Lecturing will not really work, try leading by example, says expert
CHENNAI: The use of bad language or expletives is no longer confined only to intolerant adults. Young adolescents are increasingly being accused of resorting to foul language when they get angry, agitated or plain excited.
Teachers across city schools acknowledge the growing usage of unpleasant language among high school students. "It is true. Though most of them are very well behaved in front of us, we hear of students using obscene language outside school. Sometimes, even parents come and complain," said principal of Santhome Higher Secondary School Br.J. Jesuraj.
Parents, on the other hand, said they didn't have much control over the way their children spoke or behaved. "Do you think she'll listen to me? I've given up," said a dejected mother of a Class 12 student going to a reputed city school. However, consultant paediatrician and adolescent physician Dr. S. Yamuna defended teenagers. Adolescents have a tendency to accept certain words as normal. "They may not even mean what they say."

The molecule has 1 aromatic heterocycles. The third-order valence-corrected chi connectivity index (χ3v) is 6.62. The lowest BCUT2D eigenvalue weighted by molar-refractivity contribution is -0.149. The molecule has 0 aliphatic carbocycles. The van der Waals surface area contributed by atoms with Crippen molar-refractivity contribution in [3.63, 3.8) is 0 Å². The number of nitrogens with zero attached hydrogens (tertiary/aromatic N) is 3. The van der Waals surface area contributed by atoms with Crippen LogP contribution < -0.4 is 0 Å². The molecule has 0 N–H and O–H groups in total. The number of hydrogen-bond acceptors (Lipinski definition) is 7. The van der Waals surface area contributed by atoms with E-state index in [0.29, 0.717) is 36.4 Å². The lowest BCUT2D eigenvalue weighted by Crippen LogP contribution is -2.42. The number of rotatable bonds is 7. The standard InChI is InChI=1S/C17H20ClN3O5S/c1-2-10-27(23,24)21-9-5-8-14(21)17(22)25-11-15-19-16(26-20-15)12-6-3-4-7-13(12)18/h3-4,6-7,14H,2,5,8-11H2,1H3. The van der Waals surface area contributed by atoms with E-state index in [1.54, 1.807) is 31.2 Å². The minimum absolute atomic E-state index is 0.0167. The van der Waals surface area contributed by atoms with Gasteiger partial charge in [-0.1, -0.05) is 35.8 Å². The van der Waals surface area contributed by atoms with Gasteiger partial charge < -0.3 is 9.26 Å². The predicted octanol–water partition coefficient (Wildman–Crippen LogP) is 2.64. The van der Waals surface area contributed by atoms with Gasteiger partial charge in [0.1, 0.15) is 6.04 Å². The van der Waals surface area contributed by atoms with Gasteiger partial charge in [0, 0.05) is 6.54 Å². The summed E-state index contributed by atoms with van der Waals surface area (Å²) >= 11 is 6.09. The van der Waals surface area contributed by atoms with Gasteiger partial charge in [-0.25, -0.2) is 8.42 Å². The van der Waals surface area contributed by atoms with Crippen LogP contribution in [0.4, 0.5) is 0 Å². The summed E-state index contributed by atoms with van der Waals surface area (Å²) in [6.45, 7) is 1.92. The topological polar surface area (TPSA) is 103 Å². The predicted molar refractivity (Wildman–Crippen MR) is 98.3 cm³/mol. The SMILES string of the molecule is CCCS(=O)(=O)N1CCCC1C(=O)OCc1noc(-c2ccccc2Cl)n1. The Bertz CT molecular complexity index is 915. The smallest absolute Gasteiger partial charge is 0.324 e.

Parents blamed their children's friends as well as the media. However, some students picked up bad words at home. "Modern-day parents are subjected to peer pressure in their pursuit of seeking higher materialistic comfort. In the bargain, their tolerance levels have hit a new low and abusive tendencies have increased," Dr. Yamuna says.
Parents and teachers say some teenagers use the same kind of language at home and school, while others follow double standards. With friends, they use words that would not be accepted at home. Low self-esteem can also be a factor. Psychologist S. Thenmozhi recalled counselling a student recently whose parents complained of her temper tantrums. The girl suffered from chronic depression. After a few sessions, she confided in Ms. Thenmozhi. She had been deeply hurt and insulted by a teacher who criticised her examination performance, telling her, "Go hang yourself."
Would lecturing them in school assemblies, scolding them at home, cutting their daily quota of pocket money or denying them something they're fond of help prevent foul language? No, says Dr. Yamuna. It is more important for parents and teachers to win the confidence of their child. "Adults should lead by example," added Dr. Yamuna.